Early History of The Vaishnava Faith and Movement in Bengal.
Sushil Kumar De.

Excerpt from: page 465 to page 471

Hari Bhakti Vilasa

Vilasa V

In this Vilasa Gopala Bhatta proposes to describe mainly the Tantric method (prayasa tantriko vidhih) of daily morning worship of Gopala-deve, as given in the Karmadi-pika by means of the Mantra of eighteen syllables (mentioned above) pertaining to the deity. We are informed that this method is followed even by Brahmans; for in the Kali-yuga worship is possible, according to the Visnu-yamala, only through the way of the Agama, and not by the Srauta or Vedic method.

The chapter begins with the worship of the Attendants (Parsadas/Parishadas) of Krsna, namely, Garuda, Dvara-laksmi, Chanda Prabala, Dhatr and Vidhatr, Jaya and Vijaya, Bala and Prabala, Vaastu-purusha, Ganga and Yamuna, Sankhanidhi and Padmanidhi, Ganapati, Durga, Sarasvati, and Kshetrapalas at the door and at different parts of the temple. The worshipper should then enter by putting his right foot forward, and without touching the threshold with his feet. He should then worship Brahma and the Vaastu-purusa, as well as the special Parsadas of Krsna inside the room. He should throw some rice and flower with appropriate Tantric Mantra before the image, and take his seat in the Padmasana or Svastikasana posture after greeting (Amantrana) and worshipping (Archana) the deity with proper formulas. If there is an image he must sit facing it; otherwise, he should turn his face towards the east in the daytime and towards the north in the evening. The seat (Asana) may be made of various materials, e.g., bamboo, stone, wood, earth, Kusha-grass, leaves etc., of which the skin of antelopes and tigers, woolen blankets, or mats of Kusha grass are preferable. Thus seated, he should place the requisites of worship, such as conch-shell, the plates and pots for Arghya, Padya, Achamaniya and Madhuparka, the basin for Tulasi leaves, sandal and flowers, the pitcher filled with water, ghee, oil, lamps etc. in their respective places. The utensils may be made of gold, silver, earth and bell-metal, but copper is the most desirable material. In this connection Gopala Bhatta refers to the view of some people who prefer other metals to copper for holding the Madhuparka, on the ground that copper wares are spoiled by the products of cows milk. Some like to use the conch-shell as the receptacle.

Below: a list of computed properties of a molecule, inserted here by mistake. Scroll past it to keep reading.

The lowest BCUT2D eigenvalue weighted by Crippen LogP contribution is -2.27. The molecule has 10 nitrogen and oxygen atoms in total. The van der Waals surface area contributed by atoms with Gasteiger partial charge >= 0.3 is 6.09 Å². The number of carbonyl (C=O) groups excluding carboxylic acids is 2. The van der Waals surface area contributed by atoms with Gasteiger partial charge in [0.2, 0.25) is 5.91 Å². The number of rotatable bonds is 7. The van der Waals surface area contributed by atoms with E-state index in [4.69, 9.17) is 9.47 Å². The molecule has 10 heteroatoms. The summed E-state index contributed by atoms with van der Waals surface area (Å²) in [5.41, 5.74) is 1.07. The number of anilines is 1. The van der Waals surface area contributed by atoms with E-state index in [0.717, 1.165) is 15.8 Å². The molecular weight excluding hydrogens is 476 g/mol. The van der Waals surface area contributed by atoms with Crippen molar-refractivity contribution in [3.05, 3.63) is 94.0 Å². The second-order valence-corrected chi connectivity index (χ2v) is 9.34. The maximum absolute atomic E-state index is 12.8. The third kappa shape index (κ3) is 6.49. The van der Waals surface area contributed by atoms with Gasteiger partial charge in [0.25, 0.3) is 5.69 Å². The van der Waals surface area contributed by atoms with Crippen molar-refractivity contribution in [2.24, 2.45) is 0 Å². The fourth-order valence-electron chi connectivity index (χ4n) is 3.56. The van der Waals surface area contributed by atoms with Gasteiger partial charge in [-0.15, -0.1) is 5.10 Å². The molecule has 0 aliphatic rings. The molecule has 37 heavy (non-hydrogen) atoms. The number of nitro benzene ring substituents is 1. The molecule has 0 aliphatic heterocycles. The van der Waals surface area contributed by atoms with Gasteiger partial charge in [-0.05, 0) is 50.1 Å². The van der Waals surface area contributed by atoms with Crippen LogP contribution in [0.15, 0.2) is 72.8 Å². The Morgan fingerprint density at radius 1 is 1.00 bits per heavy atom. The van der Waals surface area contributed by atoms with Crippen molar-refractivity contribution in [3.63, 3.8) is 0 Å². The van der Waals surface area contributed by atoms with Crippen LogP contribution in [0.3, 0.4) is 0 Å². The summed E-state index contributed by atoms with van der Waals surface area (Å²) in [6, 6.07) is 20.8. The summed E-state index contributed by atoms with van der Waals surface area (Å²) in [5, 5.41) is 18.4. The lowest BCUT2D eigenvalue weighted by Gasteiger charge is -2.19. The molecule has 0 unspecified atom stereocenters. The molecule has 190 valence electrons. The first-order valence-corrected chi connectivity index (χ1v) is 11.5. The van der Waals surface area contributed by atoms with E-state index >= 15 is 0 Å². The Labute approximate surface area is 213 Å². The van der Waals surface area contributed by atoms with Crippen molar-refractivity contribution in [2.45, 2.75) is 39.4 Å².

The auspicious pitcher (Mangala-ghata) properly filled with water and accompanied by a piece of stone, camphor and fruits, is to be placed before the deity. Directions are also given for placing sandal, flower, rice, Kusha grass, honey, milk, water etc. in the different utensils for the offering of Arghya, Padya, Achamaniya and Madhuparka. Each of these utensils should be protected by muttering the Mula-mantra eight times and performing the Chakra-mudra on them. After reciting the Mangala-santi Mantra and the Astra-Mantra (astraya phat) for averting evils and accidents, clapping the palms of ones hands thrice and doing obeisance to the Guru and the different Gods and other preliminary ceremonies, the devotee should perform the Bhuta-suddhi (purification of the five elements) in the Tantric manner, practice control of breath (Pranayama) and engage himself in the contemplation of Krsna. Next comes the repetition of the Mula-mantra; but unaccompanied by the Nyasas, the repetition is fruitless. The process of performing such Nyasa as Matrka-nyasa, Kesavadi-nyasa, Tattva-nyasa, Pitha-nyasa, Anga-nyasa, Aksara-nyasa, Pada-nyasa and Rsyadi-nyasa, as well as the description of the forms, Saktis and Dhyanas, are then given in some detail. For instance, in the Matrka-nyasa all letters of the alphabet from a to ks are to be placed on the petals of the six lotuses on ones body, as well as on the different limbs. In the Kesavadi-nyasa, the letters are to be placed on the fifty-one forms of Krsna and his Saktis. Regarding the use of the different parts of the body in the different Nyasas, Gopala Bhatta does not find any objection in placing them on such forbidden parts as the feet or anus, because they all get sanctified by the process of Bhutta-suddhi. Then the devotee proceeds to perform the five kinds of Mudra dear to the Lord (namely, Venu, Vanamala, Srivatsa, Kaustubha and Bilva) and meditate on Krsna with the Mudra, called Kara-kachchapika, by placing the hand with the palm upward on his lap. This meditation or mental worship (Antar-yaga or Manasa-puja) consists of various operations; and the various articles of worship, which are employed in the external worship, may also be utilised in the internal.